But (one of) the problem is that when you change theses values directly (without "submitting it to the engine before" like a joint would do), no constraint is applied to your scale/resize action. As a result, nothing stops you from increasing your body indefinitely even if it collides with statics objects for example...

Another ping to this thread, if someone got a solution to handle this scale/resize behavior, thanks in advance!

Feb 23, 2012 at 8:01 PM
Edited Feb 23, 2012 at 11:24 PM

If you manipulate the Vertices direclty (as opposed to calling Set(Vertices)) and don't call ComputeProperties then the mass data for the polygon is wrong (mass, centroid and inertia). 

Shrinking a shape is easy because it frees space. Growing a shape is hard. If we think about it in the physical sense - it's unrealistic (magic?) as something doesn't grow in zero time (perhaps it grows in very small steps thus being subjected to the world's forces in those small steps).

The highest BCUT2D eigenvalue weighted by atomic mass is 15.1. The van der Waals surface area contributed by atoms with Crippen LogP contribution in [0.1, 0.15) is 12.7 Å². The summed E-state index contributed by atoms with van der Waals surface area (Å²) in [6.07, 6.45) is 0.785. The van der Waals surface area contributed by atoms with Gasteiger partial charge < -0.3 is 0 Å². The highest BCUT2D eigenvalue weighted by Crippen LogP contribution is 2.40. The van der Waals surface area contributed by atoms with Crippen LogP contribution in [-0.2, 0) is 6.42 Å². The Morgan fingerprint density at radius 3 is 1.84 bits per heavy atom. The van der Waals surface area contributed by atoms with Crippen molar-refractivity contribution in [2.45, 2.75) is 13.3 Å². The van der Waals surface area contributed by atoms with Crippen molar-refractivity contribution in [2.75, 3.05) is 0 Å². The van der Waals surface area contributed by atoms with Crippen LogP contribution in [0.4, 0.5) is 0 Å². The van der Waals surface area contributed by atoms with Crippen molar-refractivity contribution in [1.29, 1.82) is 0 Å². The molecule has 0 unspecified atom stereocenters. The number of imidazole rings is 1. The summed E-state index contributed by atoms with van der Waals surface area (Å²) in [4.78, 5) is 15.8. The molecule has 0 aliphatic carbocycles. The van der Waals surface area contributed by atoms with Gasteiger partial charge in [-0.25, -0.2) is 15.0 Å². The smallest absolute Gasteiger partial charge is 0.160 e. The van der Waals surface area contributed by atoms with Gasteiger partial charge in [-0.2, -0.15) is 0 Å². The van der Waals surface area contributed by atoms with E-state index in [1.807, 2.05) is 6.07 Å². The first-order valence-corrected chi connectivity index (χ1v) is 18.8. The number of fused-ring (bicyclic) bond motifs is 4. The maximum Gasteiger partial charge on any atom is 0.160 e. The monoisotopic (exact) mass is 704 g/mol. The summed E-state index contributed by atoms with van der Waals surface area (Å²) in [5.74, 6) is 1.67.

In my simulation I have a thin rod that should grow under user input. The only way to make it happen without eventually getting stuck into static objects was to first move the tip body under a force. The tip body is linked to the rest with a prismatic joint so I know that there is certain space behind it that is free. Only once this space is enough (joint translation is at it's limit, doesn't allow rotation) I modify the shape to a new larger size. I'm lucky my rod only grows in one dimension - width. I don't think it's possible to grow it like this in 2D without first checking if there is enough empty space around.

Another possibility I have thought is to have an extra larger "ghost" body that is linked to the smaller one, shadows it but does not affect it back while still getting collisions from the world. So when you grow you just pass from the smaller body to the larger body and create a new large body for the next growth step in some empty space if available (not perfect). 

Feb 29, 2012 at 6:02 PM

Any Tutorials about this somewhere?

Mar 8, 2012 at 6:25 PM

For reference Erin Catto (creator of Box2D) has just posted a great presentation part of which specifically deals with the problem of spawning ragdolls that get stuck in the terrain and how to deal with it (conclusion: there is no silver bullet):